2. enjoyed the reading last night, looking forward to part 2

  3. "...these idealists, who didn’t accept life as it was but wondered how the world might be..." LOL... I liked that.

  4. I recently came across a term 'obscurantist mysticism' - and I thought it was a perfect way to describe Malawi/malawians , and even though its meaning is quite far removed from what i ascribe it to I think its apt nonetheless..

    Hilarious piece of writing jessie... I was in stitches... thanks ...

    I have 'faith' that you'll find 'hope'... (soon!)

  5. Dannie Grant Phiri11 March, 2010 12:28

    As usual, 'unputdownable' if that can be applied to reading on a computer monitor.

  6. lol... do people in Nigeria really do that. I have a feeling Malawians would not comply, even though there's not much life in our cities anyway. Can you imagine Blantyre coming to a standstill? No different that Blantyre when its active if you ask me. I love the subtle sarcasm though. i could read for hours!

  7. I can identify a bit too much! I must admit I'm shocked the petition was successful. Well put, as always. Now what to do about those flying crisp packets...

  8. lovey, this veered a bit off track as I was writing it, and is not directly to the point anymore – apologies.

    ok so what's the problem. We'd all like clean streets, stocked libraries, decent laws, effective aid programs, freedoms, rights. So why are you and I so snarky about people who pursue these aims, in particular (or perhaps exclusively) about those people who are (gasp) idealists?

    Just to define terms, I think of an idealist as a person who earnestly pursues either unrealistic goals, or pursues realistic goals in an unrealistic way. This is at least my definition, and it probably excludes some people who actually consider themselves idealists; I might call these people activists, but not idealists. (Just wanting life to be better doesn't make you an idealist.)

    There are many kinds of idealism, but the big three that come to mind:

    Self-indulgent idealism. This is the rich college-educated east coast ivys trying to feel good. These are the people who congratulate themselves on driving hybrid cars and eating local produce and then spend $4000 to fly to Nepal for a volunteer vacation which they photograph artsily with a foot-long lens. This is all harmless enough, but it is aggravating because its practitioners feel virtuous despite being absolutely ineffective.

    Blind idealism, which seems like much of what you describe, obscurant mysticism, expectations stubbornly out of line with experience, etc.

    Heroic idealism, which I kind of like. This one involves stuff like self-immolation, hunger strikes, grand public gestures with significant risk to one's physical integrity. This is my favorite because it's hard, it hurts, and it means you really fucking care. The idealism – the reality-flouting part of it – is I guess just that you think it might work. Sometimes this does work (e.g., civil rights movement in this country), sometimes it doesn't work (most other examples).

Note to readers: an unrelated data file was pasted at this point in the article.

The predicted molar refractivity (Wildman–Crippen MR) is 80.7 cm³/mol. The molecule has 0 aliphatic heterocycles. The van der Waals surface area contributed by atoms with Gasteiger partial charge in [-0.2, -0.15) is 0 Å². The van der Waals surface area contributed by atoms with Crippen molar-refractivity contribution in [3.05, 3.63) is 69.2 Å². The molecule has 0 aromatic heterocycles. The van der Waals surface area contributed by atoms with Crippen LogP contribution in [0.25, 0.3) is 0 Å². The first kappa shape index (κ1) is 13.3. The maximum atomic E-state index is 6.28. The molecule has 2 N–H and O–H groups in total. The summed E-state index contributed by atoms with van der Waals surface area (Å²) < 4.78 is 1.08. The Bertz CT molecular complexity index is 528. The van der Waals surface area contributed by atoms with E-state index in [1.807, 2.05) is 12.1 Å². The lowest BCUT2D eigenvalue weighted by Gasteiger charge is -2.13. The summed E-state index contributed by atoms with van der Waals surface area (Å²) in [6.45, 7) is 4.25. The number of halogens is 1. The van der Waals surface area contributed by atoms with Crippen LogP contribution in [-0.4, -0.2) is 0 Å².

The defining feature of an idealist, defined even in the word itself, is a disregard for the constraints of reality. But it is possible to care, it's possible to do good, without being an idealist. Is your resentment of idealists because you no longer care? Or that you care, but you feel hopeless? Idealism is an especially perverse sort of hope, but they both thrive in the fog and I think your vision is too clear.

    The other problem I detect here is a conflation of cynicism and maturity. You think it was a young, dumb, bright-eyed Jessie who wrote letters and protested and drank expensive coffee. You think you are not as youthful now; now you have more realist expectations of both what the world is and what you can do to change it. The realist's perspective is sour, because it concludes that the world sucks and what you can do is very little. So of course you feel sour and hopeless and snipe at those innocents who thinking food might come on time, or licenses be issued properly, those who just haven't discovered the truth yet.

    The mistake lies in thinking that cynicism is the only response to enlightenment. This mistake is why you are surprised when your pastor – who, in his office if not in his person – you expect to be wise, is still capable of disappointment and dismay. Somehow he can be both realistic and hopeful – how does he do it? I think that is the path we should be seeking instead of cynicism, those little chinks of light around cynicism that we can still believe in. I think there is a way to balance realism with caring, mostly by looking at the level of the individual. So fixing trash on the streets? Probably not. Changing laws? Need a lot of people to help out. Helping a friend? That one we can do. I'm convinced it is possible to be hopeful without lying to ourselves, but admittedly I'm still a little idealistic about exactly how... looking forward to your part 2.

  9. nice piece jess... i must say if i ever had any idealism it was quite shortlived and reality has most definitely set in, taken over, and holds on tightly...

  10. mmh...this post sounds quite familiar....waiting for part 2 which I hope will be filled with optimism, hope, happiness, laughter, cheer, love and all the good stuff!